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‘It brings back blessings’: Ute Mountain Ute tribe hosts Thanksgiving drive-thru

The Ute Mountain Ute Tribe hosted its annual Thanksgiving dinner, drive-thru style. Here, Querida A. Mark hands out meals outside the Ute Mountain Casino.
2,000 meals served to tribal families

Feelings of gratitude and cheer floated through Towoac Wednesday as the Ute Mountain Ute Tribe hosted a Thanksgiving dinner drive-thru at the Ute Mountain Casino.

It was the second year the annual event was held as a drive-thru instead of an in-person gathering due to COVID-19. This year, an extra 100 meals were distributed, for a total of 2,000 to-go Thanksgiving feasts.

“It brings back blessings to all of us,” said Ute Mountain Ute Tribe Chairman Manuel Heart.

The event was all about giving back to tribal members – especially in the wake of hardships like the pandemic, he said.

“Sometimes we take things for granted,” Heart said. “We need to be thankful for everything we have in life.”

Meals were delivered to tribal elders who were unable to drive down to the casino, he said.

From left: Ute Mountain Ute Tribe Chairman Manuel Heart and Tribe Royalty Pachun Collins and Leland Collins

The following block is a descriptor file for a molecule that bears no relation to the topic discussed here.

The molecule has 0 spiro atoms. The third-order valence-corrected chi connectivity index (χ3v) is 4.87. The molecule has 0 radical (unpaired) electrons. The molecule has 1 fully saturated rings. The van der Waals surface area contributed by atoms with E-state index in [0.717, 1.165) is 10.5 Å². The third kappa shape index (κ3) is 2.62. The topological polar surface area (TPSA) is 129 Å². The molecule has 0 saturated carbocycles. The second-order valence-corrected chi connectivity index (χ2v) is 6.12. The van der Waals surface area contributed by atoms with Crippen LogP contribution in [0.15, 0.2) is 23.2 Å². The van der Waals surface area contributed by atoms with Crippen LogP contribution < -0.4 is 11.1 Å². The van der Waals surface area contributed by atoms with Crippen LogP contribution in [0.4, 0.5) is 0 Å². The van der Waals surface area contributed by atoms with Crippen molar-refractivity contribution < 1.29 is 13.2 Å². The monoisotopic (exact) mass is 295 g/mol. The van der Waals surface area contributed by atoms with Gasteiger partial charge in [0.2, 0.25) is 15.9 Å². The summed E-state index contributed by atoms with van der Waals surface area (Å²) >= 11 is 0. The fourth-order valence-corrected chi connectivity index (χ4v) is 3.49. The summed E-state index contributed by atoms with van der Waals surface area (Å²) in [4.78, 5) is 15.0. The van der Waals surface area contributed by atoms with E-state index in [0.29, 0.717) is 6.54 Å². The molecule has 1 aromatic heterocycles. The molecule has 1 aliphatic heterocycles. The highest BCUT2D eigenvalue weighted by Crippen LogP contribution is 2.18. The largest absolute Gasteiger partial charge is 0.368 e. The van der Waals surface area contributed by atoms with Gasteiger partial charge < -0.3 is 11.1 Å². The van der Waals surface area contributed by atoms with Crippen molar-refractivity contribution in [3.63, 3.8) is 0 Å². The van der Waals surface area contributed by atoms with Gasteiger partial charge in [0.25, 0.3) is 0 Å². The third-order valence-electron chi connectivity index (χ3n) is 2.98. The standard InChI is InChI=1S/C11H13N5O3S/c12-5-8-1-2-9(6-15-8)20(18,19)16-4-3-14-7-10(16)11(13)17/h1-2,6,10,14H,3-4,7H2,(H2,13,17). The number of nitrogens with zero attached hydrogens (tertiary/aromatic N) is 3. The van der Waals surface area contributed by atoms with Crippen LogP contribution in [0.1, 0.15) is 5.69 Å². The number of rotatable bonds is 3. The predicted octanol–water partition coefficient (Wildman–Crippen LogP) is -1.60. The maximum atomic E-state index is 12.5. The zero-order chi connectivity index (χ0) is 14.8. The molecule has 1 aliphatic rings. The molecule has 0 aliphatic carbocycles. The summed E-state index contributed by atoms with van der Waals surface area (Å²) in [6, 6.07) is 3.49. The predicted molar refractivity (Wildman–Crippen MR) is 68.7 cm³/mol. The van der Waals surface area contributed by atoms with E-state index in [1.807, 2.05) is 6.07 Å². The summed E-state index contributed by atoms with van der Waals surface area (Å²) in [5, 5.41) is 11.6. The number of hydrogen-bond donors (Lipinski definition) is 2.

Inside the Ute Mountain Casino, assembly lines prepared and packaged 2,000 Thanksgiving meals.

About 80 people – casino personnel and otherwise – made the event possible, said Raynal Frank, casino banquets manager.

“It’s such a great feeling and a beautiful day to do it,” said casino general manager Richard Scheer.

Up for grabs were 1,000 turkey dinners and 1,000 ham dinners, complemented with traditional mainstays like mashed potatoes, stuffing and corn.

The food was preordered and paid for by the Ute Mountain Ute Tribe, and the casino helped to facilitate the event.

Leland Collins and Pachun Collins, tribal royalty, were present to greet fellow tribal members.

“During these hard times with COVID, it’s good to have our community come together once in a while,” Leland said.

He said the event “boosted morale” amid the pandemic.

"I’m happy to be here because I get to see everyone that I didn’t get to see last year because of COVID,“ Pachun said.

Cars lined up in two lanes, while inside the casino, assembly lines were fast at work preparing and packaging food.

Querida A. Mark was one of many taking orders and running food from the casino to waiting cars.

“Kindness goes a long way these days,” she said.

To her, it was important “just giving back to the community and making everyone feel important.”